Throughout my years as a coffee drinker prior to cancer, every once in a while I would try to get healthy and ween myself off of caffeine.  Not that caffeine is a particularly unhealthy addiction as far as addictions go; but it still is an addiction and deep down, I guess always felt a little uneasy about my dependency on it.

I don’t remember exactly when the last time was I tried to stop consuming caffeine, but I do remember how much it hurt: the eyeball shattering headaches; the total body aches; the nasty moods.

I remember being stuck in traffic for a very long time once during my last attempt at the last weening process and having my legs ache so badly that I thought I was going to have to pull over to the side of the beltway and have the wife come pick me up.  I was jonesing bad. I struggled on, but as soon as I got out of traffic I drove directly to the store, bought two cups of coffee, downed one right in the parking lot, and begged forgiveness and mercy from the other one as I lovingly nursed it all the way home.

I probably went through the same kind of withdrawal pain and discomfort when I quit drinking coffee after the cancer diagnosis, but there was already so much other pain and discomfort going on from the blood clots and the treatment that the withdrawal stuff just mixed right in and went unnoticed.  Thankfully.

And for over a year during my treatment and recovery process I had no urge whatsoever to start the habit back up.  Until recently.

The tweet I sent when I decided to start drinking coffee again.

When the urge returned, it returned with a vengeance.

I started drinking it like I never stopped.  There was one big difference when I started back up though:

Decaf.

I know, I know.  Drinking decaffeinated coffee is like having sex without the climax. What’s the point, right? But, I figured, since I have to take an overload of drugs every day that are already throwing my mental state out of whack, it might be best not to include a stimulant like caffeine into the mix.

So it was decaf for the first couple of weeks.

Until the first time I ran out of it and mistakenly bought a bag of the real stuff.

Why would Starbucks make the bag green if it wasn’t for a decaffeinated coffee?

One good thing about drinking decaf coffee is that I can drink it in the evenings without having to worry about it cranking me up for an all-nighter.

I made the first cup from the mistaken identity bag around 7:00 pm. I think I finally fell asleep around 6:00 am the next day.  By 2:00 pm, I was back at the store buying real decaf this time, which was not packaged in a green-themed bag, by the way.

What’s up with Starbucks thinking they can set their own standards?

Caffeine + Prednisone + Mind Explosion

I have always been very sensitive to drugs and other foreign substances.  For instance, it’s hard for me to use morphine or codeine as pain killers because of this sensitivity (remind me later to write an article about my first experience with morphine…ugh).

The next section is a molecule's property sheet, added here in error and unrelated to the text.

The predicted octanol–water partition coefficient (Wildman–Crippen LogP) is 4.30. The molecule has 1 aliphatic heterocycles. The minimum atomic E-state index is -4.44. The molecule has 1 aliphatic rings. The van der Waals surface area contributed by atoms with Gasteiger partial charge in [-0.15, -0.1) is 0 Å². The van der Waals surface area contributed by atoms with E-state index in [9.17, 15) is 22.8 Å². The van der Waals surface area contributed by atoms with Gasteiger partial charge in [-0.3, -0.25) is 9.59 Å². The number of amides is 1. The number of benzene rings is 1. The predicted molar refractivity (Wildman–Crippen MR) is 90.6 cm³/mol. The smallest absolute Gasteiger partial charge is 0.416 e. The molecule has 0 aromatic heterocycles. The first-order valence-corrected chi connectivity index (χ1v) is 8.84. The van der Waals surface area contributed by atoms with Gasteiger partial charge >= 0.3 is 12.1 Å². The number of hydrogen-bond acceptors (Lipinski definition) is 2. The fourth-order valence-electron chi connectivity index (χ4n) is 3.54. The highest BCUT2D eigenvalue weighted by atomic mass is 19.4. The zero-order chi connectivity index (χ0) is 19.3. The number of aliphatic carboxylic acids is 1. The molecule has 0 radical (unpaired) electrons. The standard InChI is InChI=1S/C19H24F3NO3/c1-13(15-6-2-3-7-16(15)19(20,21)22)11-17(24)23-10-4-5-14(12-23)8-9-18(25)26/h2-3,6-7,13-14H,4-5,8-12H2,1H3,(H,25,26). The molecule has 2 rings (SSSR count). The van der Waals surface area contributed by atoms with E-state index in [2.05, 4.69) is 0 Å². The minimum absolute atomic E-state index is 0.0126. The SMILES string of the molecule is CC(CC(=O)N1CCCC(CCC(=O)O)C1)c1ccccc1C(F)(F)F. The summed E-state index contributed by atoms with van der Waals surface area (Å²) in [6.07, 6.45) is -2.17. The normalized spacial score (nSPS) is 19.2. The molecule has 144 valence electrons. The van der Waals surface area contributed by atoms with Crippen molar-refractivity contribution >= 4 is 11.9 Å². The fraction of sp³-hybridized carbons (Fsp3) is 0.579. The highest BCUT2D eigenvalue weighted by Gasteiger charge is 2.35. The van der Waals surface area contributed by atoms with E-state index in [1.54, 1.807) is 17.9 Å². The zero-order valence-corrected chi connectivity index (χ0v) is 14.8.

Even caffeine in the smallest of amounts can overly stimulate me (it’s not often I get to say that out loud) to the point of annoyance to anyone who happens to be around me.

My daily cocktail of drugs are no exception to this sensitivity rule.

Evil Prednisone
Evil Prednisone

The biggest culprit from the cocktail mix for jerking me around is the prednisone.  Prednisone is the drug of choice, in fact, it’s just about the only choice, to treat Graft Versus Host-related diseases, of which I am suffering from, and for which I am taking the prednisone.

It addition to GVHD, prednisone is also regularly prescribed for many inflammatory-related illnesses, like asthma or COPD. Because of its potency, it is usually prescribed in low doses, around 5 – 10 mg, for short periods of time, around 7 – 10 days, or so.

Well, I started at 200 mg and now I’m down to 60 mg.  I’m going on my fourth month and, even though the treatment doesn’t seem to be slowing the advancement of my lung disease, unless there is a new miracle discovery, I will probably will be taking high doses of prednisone for the rest of my life.

Speaking of miracle discoveries, I will be participating in an NIH study in April 2011 for a new Lung GVHD treatment—fingers crossed.

It kind of freaks me out whenever I visit with a new doctor and their eyes widen and mouths drop when they hear that I’m taking 60 mg of prednisone every day.

The reason they react the way they do is because prednisone has a slew of annoying side effects and is one of those drugs where the cure could turn out to worse than the disease.  It causes bone density loss, diabetes, sodium retention, water retention, insomnia, moon face (for some reason it makes the body fat accumulate around the face—my head is friggin’ ginormous!), and worst of all, anxiety, depression, and mood swings.